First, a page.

Pages 4-16, lines 23-281. In light of the significant deficiencies in the proposed project plan,
ILADS urges the IDSA/AAN/ACR CPG development panel to address these concerns before
proceeding further. Moving ahead without taking corrective action can only lead to the
production Lyme disease guidelines that will be appropriately viewed as biased, non-inclusive
and ultimately detrimental to patient care.


Daniel J. Cameron, MD

President, ILADS

cc: Stephen B. Calderwood, MD, FIDSA, President, IDSA (
Timothy A. Pedley, MD, FAAN, President, AAN (
E. William St. Clair, MD, FACR, President, ACR (
Robert L. Wergin, MD, FAAFP, President, AAFP (
Sandra G. Hassink, MD, FAAP, President, AAP (
David A. Fleming, MD, MA, MACP, President, ACP (
Professor Daniel B. Gregson, President, AMMI-CA (
Nina F. Schor, MD, PhD, President, CNS (
Phillip G. Mulder, PhD, President, ESA (
Professor Murat Akova, President, ESCMID (
Professor David W. Kimberlin, President, PIDS (
1 Institute of Medicine. Clinical Practice Guidelines We Can Trust. Available at:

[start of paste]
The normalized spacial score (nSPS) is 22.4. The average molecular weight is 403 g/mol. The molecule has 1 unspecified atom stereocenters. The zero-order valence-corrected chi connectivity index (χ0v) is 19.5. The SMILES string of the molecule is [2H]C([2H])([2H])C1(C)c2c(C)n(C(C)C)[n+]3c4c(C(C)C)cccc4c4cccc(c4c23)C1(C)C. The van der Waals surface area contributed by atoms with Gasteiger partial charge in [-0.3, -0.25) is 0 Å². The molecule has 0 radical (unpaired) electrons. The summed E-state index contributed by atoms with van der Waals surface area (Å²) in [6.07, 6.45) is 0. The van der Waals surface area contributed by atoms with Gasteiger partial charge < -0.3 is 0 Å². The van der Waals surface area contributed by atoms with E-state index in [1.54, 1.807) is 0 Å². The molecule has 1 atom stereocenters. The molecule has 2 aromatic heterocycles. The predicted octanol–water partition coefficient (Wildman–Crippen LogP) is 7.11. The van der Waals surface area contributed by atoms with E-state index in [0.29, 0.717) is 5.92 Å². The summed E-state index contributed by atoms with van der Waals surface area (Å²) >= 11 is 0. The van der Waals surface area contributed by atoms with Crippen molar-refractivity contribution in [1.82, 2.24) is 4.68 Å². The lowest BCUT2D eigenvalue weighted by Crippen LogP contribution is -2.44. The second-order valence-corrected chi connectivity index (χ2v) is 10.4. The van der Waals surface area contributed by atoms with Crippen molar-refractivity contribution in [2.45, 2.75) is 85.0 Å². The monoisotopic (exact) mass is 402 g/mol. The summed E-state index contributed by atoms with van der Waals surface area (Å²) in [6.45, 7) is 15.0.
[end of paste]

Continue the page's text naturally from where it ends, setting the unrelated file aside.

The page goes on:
Accessed March 31, 2015.
2 Project plan: Guidelines for the prevention, diagnosis, and treatment of Lyme disease by the Infectious Diseases
society of America, the American Academy of Neurology, and the American College of Rheumatology. Available at
Accessed March 31, 2015.
3 Lantos PM, Wormser GP. Chronic coinfections in patients diagnosed with chronic Lyme disease: A systematic
review. Am J Med 2014; 127:1105-1110
4 Cameron DJ, Johnson LB, Maloney EL Evidence assessments and guideline recommendations in Lyme disease:
the clinical management of known tick bites, erythema migrans rashes and persistent disease. Expert Rev Anti Infect
Ther. 2014;12:1103-35
5 Hayes E, Mead P. Lyme disease. Clin Evid 2003;10:887-99.
6 Wormser GP, Dattwyler RJ, Shapiro ED, et al. The clinical assessment, treatment, and prevention of lyme disease,
human granulocytic anaplasmosis, and babesiosis: clinical practice guidelines by the Infectious Diseases Society of
America. Clin Infect Dis. 2006;43:1089-134.
7Nadelman RB, Lugar SW, Frank E, et al. Comparison of cefuroxime axetil and doxycycline in the treatment of
early Lyme disease. Ann Intern Med 1992:117:273-80.
8 Dattwyler RJ, Wormser GP, Rush TJ, et al. A comparison of two treatment regimens of ceftriaxone in late Lyme
disease. Wien Klin Wochenschr. 2005;117:393-7.